We Cannot Stop Speaking
July 20, 2009
“And when [the Sanhedrin] summoned [Peter and John], they
commanded them not to speak or teach at all in the name of Jesus.
But Peter and John answered and said to them, ‘Whether it
is right in the sight of God to give heed to you rather than to
God, you be the judge; for we cannot stop speaking what we have
seen and heard.’” – Acts
Consider the boldness of the apostles’ words: “We
cannot stop speaking what we have seen and heard.” This was
said in the midst of the Sanhedrin, to the religious leaders of
the Jewish nation. The Sanhedrin was a group of men who hated them,
who had imprisoned them, and who were now threatening them (v.
21). Soon, violent persecution would start in earnest, and the
blood would begin to flow.
And yet the apostles never stopped speaking the name of Jesus.
All but one would die a martyr.
Sobering, when I consider how hard it can be to speak up for the
truth, for my faith, and for the name of Jesus to my non-saved
family members, friends, neighbors, and co-workers.
Sobering, when I consider how hard it can be to take a stand for
what is right in the community, in politics, in the school system,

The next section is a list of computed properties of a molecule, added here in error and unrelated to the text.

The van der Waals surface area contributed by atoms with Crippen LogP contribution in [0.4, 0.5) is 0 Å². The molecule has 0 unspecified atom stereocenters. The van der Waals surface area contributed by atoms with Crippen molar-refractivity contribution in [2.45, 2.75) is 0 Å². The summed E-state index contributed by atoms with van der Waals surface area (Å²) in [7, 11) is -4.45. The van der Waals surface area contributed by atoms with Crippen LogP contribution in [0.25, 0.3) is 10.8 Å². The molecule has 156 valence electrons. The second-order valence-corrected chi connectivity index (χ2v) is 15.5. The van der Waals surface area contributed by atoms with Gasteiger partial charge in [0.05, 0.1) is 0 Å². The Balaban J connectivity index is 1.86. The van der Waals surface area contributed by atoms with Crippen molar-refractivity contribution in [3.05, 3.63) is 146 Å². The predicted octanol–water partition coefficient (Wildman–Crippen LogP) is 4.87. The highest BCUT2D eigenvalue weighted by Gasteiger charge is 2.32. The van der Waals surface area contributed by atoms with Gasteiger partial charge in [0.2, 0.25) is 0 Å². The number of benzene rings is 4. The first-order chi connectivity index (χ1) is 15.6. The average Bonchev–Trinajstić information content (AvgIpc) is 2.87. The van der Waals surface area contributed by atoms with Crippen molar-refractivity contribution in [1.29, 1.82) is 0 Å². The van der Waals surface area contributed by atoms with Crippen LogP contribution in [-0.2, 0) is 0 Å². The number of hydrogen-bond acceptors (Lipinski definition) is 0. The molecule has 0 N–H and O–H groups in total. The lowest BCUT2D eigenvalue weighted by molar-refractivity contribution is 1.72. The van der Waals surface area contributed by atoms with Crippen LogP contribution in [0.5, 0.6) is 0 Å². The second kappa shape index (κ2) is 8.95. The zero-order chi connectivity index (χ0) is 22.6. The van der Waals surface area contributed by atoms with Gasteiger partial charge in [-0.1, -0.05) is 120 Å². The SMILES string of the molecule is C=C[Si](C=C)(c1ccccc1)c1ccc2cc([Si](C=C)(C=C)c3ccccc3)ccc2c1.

or in the corporate world.
Yet we, in America at least, are not typically threatened with
physical violence. The fact is, fear of scorn, the force of peer
pressure, and a general attitude that “I shouldn’t
make waves” is often enough to keep our mouths shut.
Oh, that the fire would burn brighter in our souls! That we would
be able to say with conviction, along with Peter and John, “We
cannot stop speaking what we have seen and heard! Listen! Let me
tell you about Jesus!”
- Have you ever not spoken up about
your faith or about Jesus and wished afterward that you had
said something? What were the circumstances? Why didn’t
- Examine your beliefs and heart: do
you truly believe that Jesus is the most important Person in
life? That his Word is ultimate and eternal truth? How would
you gauge your conviction on a scale of 1 to 10, with 10 being
where Peter and John stood? If your conviction isn’t
at the high end of the scale, what do you need to do to get
- How would you gauge your courage on a scale of 1 to 10,
with 10 being where Peter and John stood? What can you do to
gain greater courage to speak out for your convictions?